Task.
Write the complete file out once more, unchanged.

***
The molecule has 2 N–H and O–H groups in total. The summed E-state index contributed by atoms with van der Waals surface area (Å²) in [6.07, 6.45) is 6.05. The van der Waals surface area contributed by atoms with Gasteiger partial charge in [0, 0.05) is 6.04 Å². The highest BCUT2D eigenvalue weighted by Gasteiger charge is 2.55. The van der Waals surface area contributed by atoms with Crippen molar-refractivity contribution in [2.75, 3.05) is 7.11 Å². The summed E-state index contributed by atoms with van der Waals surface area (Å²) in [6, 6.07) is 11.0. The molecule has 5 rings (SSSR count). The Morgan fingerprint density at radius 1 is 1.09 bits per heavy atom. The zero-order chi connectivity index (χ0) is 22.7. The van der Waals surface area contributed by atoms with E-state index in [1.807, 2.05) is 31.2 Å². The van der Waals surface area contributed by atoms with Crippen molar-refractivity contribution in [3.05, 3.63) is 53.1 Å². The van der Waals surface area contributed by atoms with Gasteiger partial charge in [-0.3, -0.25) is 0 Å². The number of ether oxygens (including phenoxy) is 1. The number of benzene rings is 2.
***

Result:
The molecule has 2 N–H and O–H groups in total. The summed E-state index contributed by atoms with van der Waals surface area (Å²) in [6.07, 6.45) is 6.05. The van der Waals surface area contributed by atoms with Gasteiger partial charge in [0, 0.05) is 6.04 Å². The highest BCUT2D eigenvalue weighted by Gasteiger charge is 2.55. The van der Waals surface area contributed by atoms with Crippen molar-refractivity contribution in [2.75, 3.05) is 7.11 Å². The summed E-state index contributed by atoms with van der Waals surface area (Å²) in [6, 6.07) is 11.0. The molecule has 5 rings (SSSR count). The Morgan fingerprint density at radius 1 is 1.09 bits per heavy atom. The zero-order chi connectivity index (χ0) is 22.7. The van der Waals surface area contributed by atoms with E-state index in [1.807, 2.05) is 31.2 Å². The van der Waals surface area contributed by atoms with Crippen molar-refractivity contribution in [3.05, 3.63) is 53.1 Å². The van der Waals surface area contributed by atoms with Gasteiger partial charge in [-0.3, -0.25) is 0 Å². The number of ether oxygens (including phenoxy) is 1. The number of benzene rings is 2.